If you haven’t visited an auto parts store recently, you might be surprised at all the various cleaners and tools available on the shelves. One in particular, with variations and multiple brands, is engine cleaner. If you’ve never used engine cleaner before as part of your vehicle maintenance routine, you might not understand what it is, its uses, or its benefits.
You understand the vital importance of preventative maintenance for your car. It’s the little steps you take across the entire ownership experience to keep your car or truck in excellent working condition. So, how does engine cleaner play into those best practices?
What is engine cleaner?
So, what is engine cleaner anyway? Well, it’s an engine flush developed specifically from chemicals designed to clean away or dissolve any sludge build-up or deposits. Once poured into the engine, these additives will mix with your vehicle’s oil and circulate throughout the engine entirely.
Engine cleaner is an automotive degreaser, usually comprised of cleaning agents. Some of the more popular ingredients include solvents, such as n-hexane, n-heptane, cyclohexane, pentane, and petroleum ether. These chemicals bring the dielectric properties needed to cut through the gunk you might have in your engine. Other aromatic hydrocarbons might be used, too, like naphtha and xylene. However, as Autoblog suggests, be cautious with the engine cleaners you select since some can be flammable.
What does engine cleaner do?
When you elect to do an engine flush with one of the more popular brands of engine cleaner on the market, you’re tapping into those chemical dissolving properties to remove unwanted sludge inside the engine. Over time and if left unaddressed, those internal deposits will negatively impact the engine’s ability to perform.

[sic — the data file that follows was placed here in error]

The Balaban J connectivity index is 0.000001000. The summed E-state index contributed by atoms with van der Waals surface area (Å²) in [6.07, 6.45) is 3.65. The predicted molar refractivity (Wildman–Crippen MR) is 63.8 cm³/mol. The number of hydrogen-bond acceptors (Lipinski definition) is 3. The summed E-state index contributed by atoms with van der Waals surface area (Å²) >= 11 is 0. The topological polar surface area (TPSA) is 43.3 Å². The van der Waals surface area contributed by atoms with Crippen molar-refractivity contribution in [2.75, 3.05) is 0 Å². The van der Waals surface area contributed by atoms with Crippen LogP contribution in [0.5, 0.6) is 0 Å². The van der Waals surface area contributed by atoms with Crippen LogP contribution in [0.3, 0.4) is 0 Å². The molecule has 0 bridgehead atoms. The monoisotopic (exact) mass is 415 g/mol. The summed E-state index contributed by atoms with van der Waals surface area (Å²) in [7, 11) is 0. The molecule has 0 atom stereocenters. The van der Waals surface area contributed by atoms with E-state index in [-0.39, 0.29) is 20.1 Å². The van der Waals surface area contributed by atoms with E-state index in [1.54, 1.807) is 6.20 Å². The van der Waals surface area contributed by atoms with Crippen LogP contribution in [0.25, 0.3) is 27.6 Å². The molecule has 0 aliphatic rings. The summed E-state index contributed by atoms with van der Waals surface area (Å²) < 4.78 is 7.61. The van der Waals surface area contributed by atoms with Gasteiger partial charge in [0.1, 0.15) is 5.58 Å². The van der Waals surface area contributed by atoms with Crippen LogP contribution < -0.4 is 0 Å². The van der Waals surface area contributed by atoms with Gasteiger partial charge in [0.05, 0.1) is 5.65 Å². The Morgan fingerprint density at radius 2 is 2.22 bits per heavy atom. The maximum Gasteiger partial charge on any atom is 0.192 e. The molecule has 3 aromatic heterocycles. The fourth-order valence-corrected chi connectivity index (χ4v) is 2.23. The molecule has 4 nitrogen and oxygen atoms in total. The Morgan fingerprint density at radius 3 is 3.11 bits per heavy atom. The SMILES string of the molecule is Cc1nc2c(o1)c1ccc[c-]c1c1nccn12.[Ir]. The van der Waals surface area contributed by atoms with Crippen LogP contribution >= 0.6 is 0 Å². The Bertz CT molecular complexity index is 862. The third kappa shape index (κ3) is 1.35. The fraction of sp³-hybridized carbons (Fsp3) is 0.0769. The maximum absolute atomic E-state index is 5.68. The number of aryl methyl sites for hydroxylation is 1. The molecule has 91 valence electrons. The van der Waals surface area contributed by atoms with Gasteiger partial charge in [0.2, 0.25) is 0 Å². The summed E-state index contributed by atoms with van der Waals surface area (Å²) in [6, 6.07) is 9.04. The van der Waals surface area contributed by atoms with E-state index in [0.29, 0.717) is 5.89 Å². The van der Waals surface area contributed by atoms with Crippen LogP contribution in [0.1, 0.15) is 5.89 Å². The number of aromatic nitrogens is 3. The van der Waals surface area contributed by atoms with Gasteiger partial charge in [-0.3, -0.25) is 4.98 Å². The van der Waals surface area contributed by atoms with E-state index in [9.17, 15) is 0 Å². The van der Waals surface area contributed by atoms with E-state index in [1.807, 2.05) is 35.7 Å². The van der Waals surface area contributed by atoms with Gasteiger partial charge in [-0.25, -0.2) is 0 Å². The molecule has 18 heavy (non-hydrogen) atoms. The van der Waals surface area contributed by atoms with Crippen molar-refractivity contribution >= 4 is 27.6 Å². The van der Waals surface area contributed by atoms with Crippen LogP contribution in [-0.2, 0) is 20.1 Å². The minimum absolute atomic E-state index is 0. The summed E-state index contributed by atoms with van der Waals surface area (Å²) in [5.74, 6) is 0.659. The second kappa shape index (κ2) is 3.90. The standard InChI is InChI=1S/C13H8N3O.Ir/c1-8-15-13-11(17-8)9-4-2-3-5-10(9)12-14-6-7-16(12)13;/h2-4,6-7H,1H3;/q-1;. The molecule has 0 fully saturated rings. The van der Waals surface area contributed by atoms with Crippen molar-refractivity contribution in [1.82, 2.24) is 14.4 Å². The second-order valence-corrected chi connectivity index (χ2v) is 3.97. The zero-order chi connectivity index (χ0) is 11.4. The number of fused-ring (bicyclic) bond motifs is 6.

Most instructions suggest you pour the liquid variants into the engine’s oil-filler port. Then it’s best to let your car idle for at least 10 to 20 minutes, which will help circulate the cleaning agents throughout the entirety of the engine.
In addition to cleaners or engine flushes, you might also see octane boosters. These operate differently in that they are intended to improve “fuel compression in the engine” prior to detonation, as Access Insurance describes. These secondary additives can result in better horsepower. However, they don’t do anything to clean your engine as a traditional engine cleaning product will.
Benefits of ‘cleaning’ your engine
Just because an automotive product exists doesn’t necessarily endorse it as a must-have for your car. Still, in the case of the engine cleaner, there are plenty of benefits to consider adding it to your vehicle maintenance routine. Even brand-new vehicles can experience performance-draining sludge build-up quickly. Additionally, if you own an older model ride, over eight years old, or with more than 150,000 miles on the odometer, the cleaner is necessary for preventative maintenance.
Before selecting an engine cleaning product, do your homework on what is recommended for your make, model, and mileage. Or, you can talk with a mechanic professional to get an idea of what to buy. Still, know that with suitable blends, your engine will benefit.
- Spot cracks, leaks, or other problems you might not otherwise see.
- Remove corrosive elements like road salt and debris before they initiate corrosion in your engine.
- Prevent combustion and fire hazards by removing flammable sludge.
- Improve your vehicle’s value, even at higher mileage or ages.
It’s recommended that new vehicle owners explore engine flushes around 35,000 miles. Over the life of the vehicle, or for those buying used models already peaking those odometer readings, engine cleaning efforts are great every 3,000 to 8,000 miles.
Now that you better understand what an engine flush entails and the many benefits, you can be more confident adding these products to your maintenance arsenal.